Let me bring you down to speed Let me bring you down to speed

October 1, 2012   |   Business
Agile League

“Can you bring me up to speed?” We all hate to hear those words, as it implies a big disruption to whatever we’re currently doing. At The Agile League, that phrase is taboo. Instead, we humbly ask to bring each other down to speed. Here’s why:
Giving status updates and explaining things is very time consuming. There are people whose entire jobs consist of sitting in meetings and either bringing people up to speed or being brought up to speed themselves. At The Agile League, we don’t have enough people or time for that, and that’s just not how we operate. Instead, each of us assumes responsibility for being up to speed at all times.
If I fall behind on something, by missing a meeting or going on vacation, it’s up to me to catch up. Often this involves asking for help, but we recognize the jarring interruption to each others’ work. The person being asked already knows what needs to be done and is working to accomplish the goal. Stopping to explain things slows them down, pulls them out of their groove, and prevents them from making progress. From their perspective, it’s not me who is speeding up, instead they’re slowing down.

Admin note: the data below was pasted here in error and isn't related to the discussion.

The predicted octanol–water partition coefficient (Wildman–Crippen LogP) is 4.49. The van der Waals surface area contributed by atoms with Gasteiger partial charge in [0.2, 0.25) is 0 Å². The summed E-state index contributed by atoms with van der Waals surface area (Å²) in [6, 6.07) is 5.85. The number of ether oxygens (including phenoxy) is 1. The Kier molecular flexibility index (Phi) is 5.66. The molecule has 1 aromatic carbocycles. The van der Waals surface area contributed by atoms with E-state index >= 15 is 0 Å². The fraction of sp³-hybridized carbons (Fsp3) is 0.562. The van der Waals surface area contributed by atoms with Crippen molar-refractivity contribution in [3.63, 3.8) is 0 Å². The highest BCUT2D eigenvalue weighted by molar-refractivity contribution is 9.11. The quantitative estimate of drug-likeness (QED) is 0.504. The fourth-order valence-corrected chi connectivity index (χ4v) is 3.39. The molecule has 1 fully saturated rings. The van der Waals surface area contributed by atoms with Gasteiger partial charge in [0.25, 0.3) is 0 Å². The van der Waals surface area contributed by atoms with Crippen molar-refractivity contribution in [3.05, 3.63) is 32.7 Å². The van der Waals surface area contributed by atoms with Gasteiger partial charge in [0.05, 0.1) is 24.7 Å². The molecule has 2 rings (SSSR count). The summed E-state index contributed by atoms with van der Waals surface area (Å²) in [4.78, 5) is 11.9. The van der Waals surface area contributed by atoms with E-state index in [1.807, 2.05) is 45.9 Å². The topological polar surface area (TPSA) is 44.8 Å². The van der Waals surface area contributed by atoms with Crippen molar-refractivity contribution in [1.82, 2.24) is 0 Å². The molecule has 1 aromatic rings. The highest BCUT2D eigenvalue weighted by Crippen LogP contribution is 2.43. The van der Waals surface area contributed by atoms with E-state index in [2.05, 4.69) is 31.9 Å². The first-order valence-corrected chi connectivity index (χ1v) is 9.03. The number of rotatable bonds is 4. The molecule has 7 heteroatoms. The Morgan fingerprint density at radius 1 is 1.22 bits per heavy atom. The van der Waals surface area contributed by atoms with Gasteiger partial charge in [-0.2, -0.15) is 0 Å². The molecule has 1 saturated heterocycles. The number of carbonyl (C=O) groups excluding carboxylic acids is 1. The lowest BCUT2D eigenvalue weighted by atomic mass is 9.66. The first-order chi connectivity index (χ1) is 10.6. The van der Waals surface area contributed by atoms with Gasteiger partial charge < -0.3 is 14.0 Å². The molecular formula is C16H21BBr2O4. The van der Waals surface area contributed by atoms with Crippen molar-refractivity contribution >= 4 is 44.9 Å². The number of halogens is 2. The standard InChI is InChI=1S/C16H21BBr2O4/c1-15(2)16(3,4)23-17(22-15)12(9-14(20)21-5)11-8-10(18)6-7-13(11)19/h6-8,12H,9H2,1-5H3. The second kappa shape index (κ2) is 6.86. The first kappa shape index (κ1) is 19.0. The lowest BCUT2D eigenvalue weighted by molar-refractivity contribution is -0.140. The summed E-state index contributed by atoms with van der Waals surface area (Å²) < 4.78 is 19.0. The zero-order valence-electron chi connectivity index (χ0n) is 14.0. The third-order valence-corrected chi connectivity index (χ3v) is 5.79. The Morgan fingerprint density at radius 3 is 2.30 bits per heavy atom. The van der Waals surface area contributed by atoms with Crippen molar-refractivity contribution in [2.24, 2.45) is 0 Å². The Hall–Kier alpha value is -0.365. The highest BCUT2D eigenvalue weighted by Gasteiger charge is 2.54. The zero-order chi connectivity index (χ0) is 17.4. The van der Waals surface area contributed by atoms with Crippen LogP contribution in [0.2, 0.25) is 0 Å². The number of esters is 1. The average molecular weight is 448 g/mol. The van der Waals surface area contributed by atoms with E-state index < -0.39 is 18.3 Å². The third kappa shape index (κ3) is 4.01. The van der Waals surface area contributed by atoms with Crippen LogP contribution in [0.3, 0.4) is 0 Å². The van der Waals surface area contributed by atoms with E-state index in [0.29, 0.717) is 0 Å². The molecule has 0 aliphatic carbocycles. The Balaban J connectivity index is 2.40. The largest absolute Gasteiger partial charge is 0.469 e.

Seen from this angle, the immediate question to ask is: Is taking the time to catch me up worth slowing someone else on the team down? Often, it is worth it, but at least now the true cost is being recognized. When we use the phrase “bring up to speed” it sounds like there’s no cost and everybody wins, and that’s just not true.
The next time you get the urge to ask someone to bring you up to speed, try rephrasing it as you bringing them down to speed. You may find that your request suddenly seems much more imposing. You may also find that perhaps it would be a better use of everyone’s time for you to do some research on your own. Read the email chain a little closer, inspect the relevant git commits, or double check the Pivotal story description. Spend your own time speeding up instead of asking someone else to slow down.